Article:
Homeless cave to city council threats

Owners of bags left outside a shop on Cornmarket Street have moved their belongings two days after the issue of a Community Protection Notice ordering their removal, leaving behind a soiled duvet and some cardboard.

Community Protection Notices have been served across the city centre as of last Wednesday, giving rough sleepers less than 24 hours to move piles of belongings. The notices, introduced under Section 43 of the Anti-Social Behaviour, Crime and Policing Act, were intended to prevent behaviour which could negatively impact the quality of life of the local community. Potential sanctions for noncompliance include fines of up to £2,500.

The notices were almost immediately embroiled in controversy, however, as some items marked with notices were actually donations from the public, intended to help the homeless. Oxford’s Green councillors have openly criticised the city council’s move, calling it “totally outrageous”.

Oxford City Council has issued a press release defending their actions, beginning with the statement that “this is a fire safety issue” and that they “asked the owners of the bags on numerous occasions not to obstruct the fire escape” where the bags were left. The council said that they gave the owners two days to move their belongings, and “no one was fined.”

“This is a fire safety issue”

The council added: “Each year we spend £1.4m on homeless services, including day services providing food, laundry and shower facilities, outreach and resettlement services, mental health support, and a broad range of accommodation including provision for young people, people with complex needs, those who are working and emergency provision in winter. We also fund a range of services that provide support, including the Big Issue and education, training and employment services.”

Apart from this one instance where they had to “balance the desire for people to leave their possessions in a fire escape with the risk this posed to the people working in the building”, the council has refrained from commenting on the other instances of Community Protection Notices being issued.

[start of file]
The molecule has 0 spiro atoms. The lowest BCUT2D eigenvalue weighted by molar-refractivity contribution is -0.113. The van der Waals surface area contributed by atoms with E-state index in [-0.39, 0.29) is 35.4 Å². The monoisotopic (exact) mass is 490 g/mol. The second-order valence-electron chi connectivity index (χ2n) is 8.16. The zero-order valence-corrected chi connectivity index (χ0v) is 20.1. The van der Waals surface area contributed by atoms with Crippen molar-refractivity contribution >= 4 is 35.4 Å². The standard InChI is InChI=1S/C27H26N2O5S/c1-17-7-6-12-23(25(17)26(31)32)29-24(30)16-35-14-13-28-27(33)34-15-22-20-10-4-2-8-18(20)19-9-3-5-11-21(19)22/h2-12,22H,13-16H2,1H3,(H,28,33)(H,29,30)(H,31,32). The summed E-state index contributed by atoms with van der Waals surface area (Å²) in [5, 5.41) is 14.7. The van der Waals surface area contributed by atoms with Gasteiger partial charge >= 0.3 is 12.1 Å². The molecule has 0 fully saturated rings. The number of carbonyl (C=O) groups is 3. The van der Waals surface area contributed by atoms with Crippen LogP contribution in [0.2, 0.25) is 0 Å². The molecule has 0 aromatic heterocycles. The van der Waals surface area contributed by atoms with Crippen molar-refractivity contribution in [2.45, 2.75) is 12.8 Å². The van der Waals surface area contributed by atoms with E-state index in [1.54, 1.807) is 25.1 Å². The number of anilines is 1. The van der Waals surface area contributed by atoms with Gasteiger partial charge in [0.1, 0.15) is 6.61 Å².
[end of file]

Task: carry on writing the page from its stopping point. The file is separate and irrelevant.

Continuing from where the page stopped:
The move has proven controversial enough to reach national coverage, with attention from the Guardian, the BBC and the Independent. The Big Issue, a newspaper with many homeless vendors in Oxford, said on the fines: “Homeless people want to hold onto everything they own. Understandably. In Oxford it has become a struggle to do so.”

“In Oxford it has become a struggle”

This is not the first time Oxford City Council has come under fire for such policies – plans proposed in 2015 would have had bans introduced against infractions including rough sleeping, public drinking, pigeon feeding, non-compliant busking and persistent begging. The plans were shot down amid accusations of criminalising homelessness, aided by a petition set up by OUSU group On Your Doorstep. The petition garnered almost 72,000 signatures, urging the council to rethink the proposed ban.

The services offered to the homeless in Oxford and Oxfordshire have been deteriorating over the last two years. Cuts to funding led to the closing of Lucy Faithfull House in early 2016, a homeless shelter in the city centre. The increased pressure on other services led Simon House, previously Oxford’s only “dry” hostel – intended to help those housed there to give up alcohol and/or drugs – to stop offering those services, as well as reducing the number of support workers there from 15 to 4. Furthermore, in light of the cuts, Simon House was projected to be decommissioned by April 2018, and Julian House in Oxford and Abingdon has already been closed.

A Change petition urging Oxford City Council to rethink their policy has been set up, and as of publication of this article has 311 signatures.